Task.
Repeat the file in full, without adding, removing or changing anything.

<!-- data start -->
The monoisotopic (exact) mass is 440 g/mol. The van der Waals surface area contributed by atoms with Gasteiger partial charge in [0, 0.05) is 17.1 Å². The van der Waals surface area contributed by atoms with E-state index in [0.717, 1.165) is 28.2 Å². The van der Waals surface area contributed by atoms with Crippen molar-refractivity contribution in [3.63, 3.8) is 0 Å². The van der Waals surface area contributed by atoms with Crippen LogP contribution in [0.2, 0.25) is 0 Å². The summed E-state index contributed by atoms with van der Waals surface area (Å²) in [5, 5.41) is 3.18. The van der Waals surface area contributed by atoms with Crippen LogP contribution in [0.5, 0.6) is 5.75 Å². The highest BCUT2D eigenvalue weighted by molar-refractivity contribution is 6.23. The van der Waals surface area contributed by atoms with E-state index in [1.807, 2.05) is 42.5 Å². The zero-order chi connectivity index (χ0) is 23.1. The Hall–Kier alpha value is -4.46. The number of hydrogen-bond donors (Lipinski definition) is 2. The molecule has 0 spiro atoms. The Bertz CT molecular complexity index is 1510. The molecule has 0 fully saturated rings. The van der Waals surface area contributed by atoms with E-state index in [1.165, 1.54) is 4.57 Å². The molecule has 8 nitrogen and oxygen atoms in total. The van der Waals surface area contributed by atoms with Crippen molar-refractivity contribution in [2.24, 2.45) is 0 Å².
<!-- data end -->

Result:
The monoisotopic (exact) mass is 440 g/mol. The van der Waals surface area contributed by atoms with Gasteiger partial charge in [0, 0.05) is 17.1 Å². The van der Waals surface area contributed by atoms with E-state index in [0.717, 1.165) is 28.2 Å². The van der Waals surface area contributed by atoms with Crippen molar-refractivity contribution in [3.63, 3.8) is 0 Å². The van der Waals surface area contributed by atoms with Crippen LogP contribution in [0.2, 0.25) is 0 Å². The summed E-state index contributed by atoms with van der Waals surface area (Å²) in [5, 5.41) is 3.18. The van der Waals surface area contributed by atoms with Crippen LogP contribution in [0.5, 0.6) is 5.75 Å². The highest BCUT2D eigenvalue weighted by molar-refractivity contribution is 6.23. The van der Waals surface area contributed by atoms with E-state index in [1.807, 2.05) is 42.5 Å². The zero-order chi connectivity index (χ0) is 23.1. The Hall–Kier alpha value is -4.46. The number of hydrogen-bond donors (Lipinski definition) is 2. The molecule has 0 spiro atoms. The Bertz CT molecular complexity index is 1510. The molecule has 0 fully saturated rings. The van der Waals surface area contributed by atoms with E-state index in [1.165, 1.54) is 4.57 Å². The molecule has 8 nitrogen and oxygen atoms in total. The van der Waals surface area contributed by atoms with Crippen molar-refractivity contribution in [2.24, 2.45) is 0 Å².